Patagonia is a brand known for making products that last. Most brands would prefer you buy new stuff every year, but that’s not how Patagonia does things. Case in point: my oldest piece of apparel is a Capilene long sleeve top that I’ve owned for almost 20 years now. It feels unheard of to have any clothing still in rotation after that much time, but that basic black base layer is still in use. I don’t have that much gear with that kind of staying power; most tend to get retired to the storage bin or passed on after a few years. Needless to say, when a package with the Capilene Cool Trail tee, Cool Trail Bike Henley, and Dirt Craft Bike Shorts arrived, I was stoked, because they’re classic multisport pieces that have the capacity to last.
Patagonia Men’s Capilene Cool Trail Shirt
- Fair trade certified sewn from Bluesign approved fabrics
- 4.4-oz 100% recycled polyester spun jersey
- Tagless design for zero chafing
- Locker loop for hang drying
- Comfortable, jersey-knit crewneck wicks moisture
- MSRP: $39
Like my classic Capilene long sleeve base layer, the Capilene tech tee is comfortable whether I’m in the mountains on my bike, going for a run, or hanging out post-ride in my camp chair. It’s a versatile top with a nice fit, suitable for a range of activities.
I’ve been on a merino wool kick the last few seasons, and I had the option of trying the merino version of this top. However, I’ve been finding several merino pieces that have developed holes after a few seasons. I still have them, with the idea that I’ll have them repaired at some point. That said, I do find the less expensive Capilene fabrics more comfortable than my merino pieces. I am careful to launder them more often than my wool pieces to make sure they don’t develop an unfavorable smell.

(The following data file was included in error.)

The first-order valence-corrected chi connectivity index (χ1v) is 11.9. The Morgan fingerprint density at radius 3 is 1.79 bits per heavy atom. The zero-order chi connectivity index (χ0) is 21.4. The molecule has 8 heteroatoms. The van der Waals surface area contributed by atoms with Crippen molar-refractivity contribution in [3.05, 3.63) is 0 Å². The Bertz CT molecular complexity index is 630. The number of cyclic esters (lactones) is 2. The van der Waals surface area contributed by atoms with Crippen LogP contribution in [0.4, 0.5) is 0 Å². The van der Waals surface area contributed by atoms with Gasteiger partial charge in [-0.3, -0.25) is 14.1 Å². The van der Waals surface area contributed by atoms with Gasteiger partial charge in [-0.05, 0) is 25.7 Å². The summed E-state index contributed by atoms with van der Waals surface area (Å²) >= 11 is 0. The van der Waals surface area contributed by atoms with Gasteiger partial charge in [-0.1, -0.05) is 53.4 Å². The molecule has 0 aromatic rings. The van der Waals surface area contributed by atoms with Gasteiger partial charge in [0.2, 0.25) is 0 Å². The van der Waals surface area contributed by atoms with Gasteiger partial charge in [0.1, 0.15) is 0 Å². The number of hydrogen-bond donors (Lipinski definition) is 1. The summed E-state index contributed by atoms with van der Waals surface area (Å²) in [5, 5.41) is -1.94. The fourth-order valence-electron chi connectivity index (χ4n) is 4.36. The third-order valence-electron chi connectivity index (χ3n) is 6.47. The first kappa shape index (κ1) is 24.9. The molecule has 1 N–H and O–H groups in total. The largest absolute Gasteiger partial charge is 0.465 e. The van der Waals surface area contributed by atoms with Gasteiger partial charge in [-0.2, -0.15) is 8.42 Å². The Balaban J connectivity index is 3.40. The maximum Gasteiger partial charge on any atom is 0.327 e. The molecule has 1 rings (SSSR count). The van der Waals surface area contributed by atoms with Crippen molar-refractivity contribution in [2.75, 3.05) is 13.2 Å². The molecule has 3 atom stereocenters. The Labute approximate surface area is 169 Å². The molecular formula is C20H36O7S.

In terms of the fit, the Capilene Cool trail shirt has a “regular” fit. I’m 5’10”, wear a size 38 jacket, and weigh about 163lbs, and went with the small and find the fit spot on.
The Cool Trail shirt is a nice-looking and useful top that can be layered or worn on its own. At $39, they’re inexpensive enough to pick up a second in an additional color.
Patagonia Dirt Craft Bike Shorts
- Outer short fabric: nylon/spandex weave w/DWR finish
- Fair Trade Certified sewn
- Includes padded liner short
- Two front pockets, phone sized zipper pocket on left hip
- Hook and webbing waist adjustment
- 11.5″ inseam
- Made in Vietnam
- MSRP: $159
On the trail
Patagonia nails the fit and fabric with the Dirt Craft shorts. There’s just enough stretch, the length is just right to pair with knee pads, and the curve of the hem keeps it out of the way while pedaling. The light fabric is a great weight for warm weather and dries quickly. And while they’re optimized for cycling, they’re great off the bike as well, and I’ve even worn them paddling on the SUP.
They also include a liner with a comfortable and nicely constructed chamois.
My biggest regret with the shorts was not looking closely enough at the size chart. I went with a 30″ and a 31″ would have been ideal, though, at the time, it wasn’t an option. They seem to run slightly smaller though, so a 32″ would be have been a better option. I still manage to squeeze in though, and aside from my sizing snafu, I like the fit and silhouette of the Dirt Craft shorts. It’s a bummer I went too small, as the hook and webbing waistband adjustment is nicely implemented and one of the better waist adjusters I’ve seen on a pair of shorts. (On the upside, my nephew is going to be inheriting a sweet pair of almost new shorts this holiday season.)
The price tag may be a sticking point to a lot of riders as they are a bit more expensive than a lot of options. The high-quality chamois that is included adds to the value of the short as does the g-hook hardware and webbing; typically we see velcro/hook and loop adjusters on mountain bike shorts. That said, velcro wears out over time; the g-hook and loops should provide significant longevity.
In terms of how close these shorts are to my personal ideal, I do wish the pocket bags were slightly deeper. I also wish the zipper pocket on the hip was on the right (or on both sides) – apparently, the designer of the shorts was a lefty. I have been running my phone in the right-hand pocket and it’s not ideal it is a tight fit. (admittedly, phones are pretty big these days) Part of this is on me though and had I bought these shorts, (note: these items were furnished by Patagonia for the sake of this review) I would have immediately exchanged them for the next size up.
Overall, I’m a fan of both pieces. (as well as the henley, which I’ll touch on in a future post) They’re comfortable, look good and fit well, and baring an explosive encounter with the tarmac, I expect to have them in a regular rotation on and off the bike for years to come.
Check out the Patagonia MTB collection at Patagonia.com.